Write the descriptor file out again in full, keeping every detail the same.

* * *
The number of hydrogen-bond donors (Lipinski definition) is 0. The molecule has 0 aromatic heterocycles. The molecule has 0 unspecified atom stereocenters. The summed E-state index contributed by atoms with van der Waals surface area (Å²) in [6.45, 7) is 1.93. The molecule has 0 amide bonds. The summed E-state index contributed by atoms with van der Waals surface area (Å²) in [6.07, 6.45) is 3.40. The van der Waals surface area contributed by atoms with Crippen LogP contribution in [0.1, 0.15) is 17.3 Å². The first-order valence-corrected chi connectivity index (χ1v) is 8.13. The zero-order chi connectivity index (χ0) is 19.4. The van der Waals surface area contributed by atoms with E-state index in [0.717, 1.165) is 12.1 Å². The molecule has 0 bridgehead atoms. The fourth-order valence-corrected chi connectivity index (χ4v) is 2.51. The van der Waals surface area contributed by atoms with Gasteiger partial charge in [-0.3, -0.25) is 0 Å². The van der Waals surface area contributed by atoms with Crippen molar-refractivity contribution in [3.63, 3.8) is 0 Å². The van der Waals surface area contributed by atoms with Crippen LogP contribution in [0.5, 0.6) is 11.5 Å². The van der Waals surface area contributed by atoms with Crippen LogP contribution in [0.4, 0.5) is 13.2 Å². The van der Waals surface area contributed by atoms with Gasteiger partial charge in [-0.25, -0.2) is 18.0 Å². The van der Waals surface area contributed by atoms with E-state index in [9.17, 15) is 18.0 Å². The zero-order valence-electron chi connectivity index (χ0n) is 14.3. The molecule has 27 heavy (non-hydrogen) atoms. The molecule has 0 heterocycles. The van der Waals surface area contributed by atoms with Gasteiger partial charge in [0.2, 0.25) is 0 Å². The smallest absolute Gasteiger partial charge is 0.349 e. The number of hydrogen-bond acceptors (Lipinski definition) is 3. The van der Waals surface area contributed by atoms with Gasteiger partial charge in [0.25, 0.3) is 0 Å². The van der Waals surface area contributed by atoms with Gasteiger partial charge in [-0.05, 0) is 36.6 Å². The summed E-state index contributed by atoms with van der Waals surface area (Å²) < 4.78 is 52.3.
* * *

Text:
The number of hydrogen-bond donors (Lipinski definition) is 0. The molecule has 0 aromatic heterocycles. The molecule has 0 unspecified atom stereocenters. The summed E-state index contributed by atoms with van der Waals surface area (Å²) in [6.45, 7) is 1.93. The molecule has 0 amide bonds. The summed E-state index contributed by atoms with van der Waals surface area (Å²) in [6.07, 6.45) is 3.40. The van der Waals surface area contributed by atoms with Crippen LogP contribution in [0.1, 0.15) is 17.3 Å². The first-order valence-corrected chi connectivity index (χ1v) is 8.13. The zero-order chi connectivity index (χ0) is 19.4. The van der Waals surface area contributed by atoms with E-state index in [0.717, 1.165) is 12.1 Å². The molecule has 0 bridgehead atoms. The fourth-order valence-corrected chi connectivity index (χ4v) is 2.51. The van der Waals surface area contributed by atoms with Gasteiger partial charge in [-0.3, -0.25) is 0 Å². The van der Waals surface area contributed by atoms with Crippen molar-refractivity contribution in [3.63, 3.8) is 0 Å². The van der Waals surface area contributed by atoms with Crippen LogP contribution in [0.5, 0.6) is 11.5 Å². The van der Waals surface area contributed by atoms with Crippen LogP contribution in [0.4, 0.5) is 13.2 Å². The van der Waals surface area contributed by atoms with Gasteiger partial charge in [-0.25, -0.2) is 18.0 Å². The van der Waals surface area contributed by atoms with E-state index in [9.17, 15) is 18.0 Å². The zero-order valence-electron chi connectivity index (χ0n) is 14.3. The molecule has 27 heavy (non-hydrogen) atoms. The molecule has 0 heterocycles. The van der Waals surface area contributed by atoms with Gasteiger partial charge in [0.2, 0.25) is 0 Å². The smallest absolute Gasteiger partial charge is 0.349 e. The number of hydrogen-bond acceptors (Lipinski definition) is 3. The van der Waals surface area contributed by atoms with Gasteiger partial charge in [0.25, 0.3) is 0 Å². The van der Waals surface area contributed by atoms with Gasteiger partial charge in [-0.05, 0) is 36.6 Å². The summed E-state index contributed by atoms with van der Waals surface area (Å²) < 4.78 is 52.3.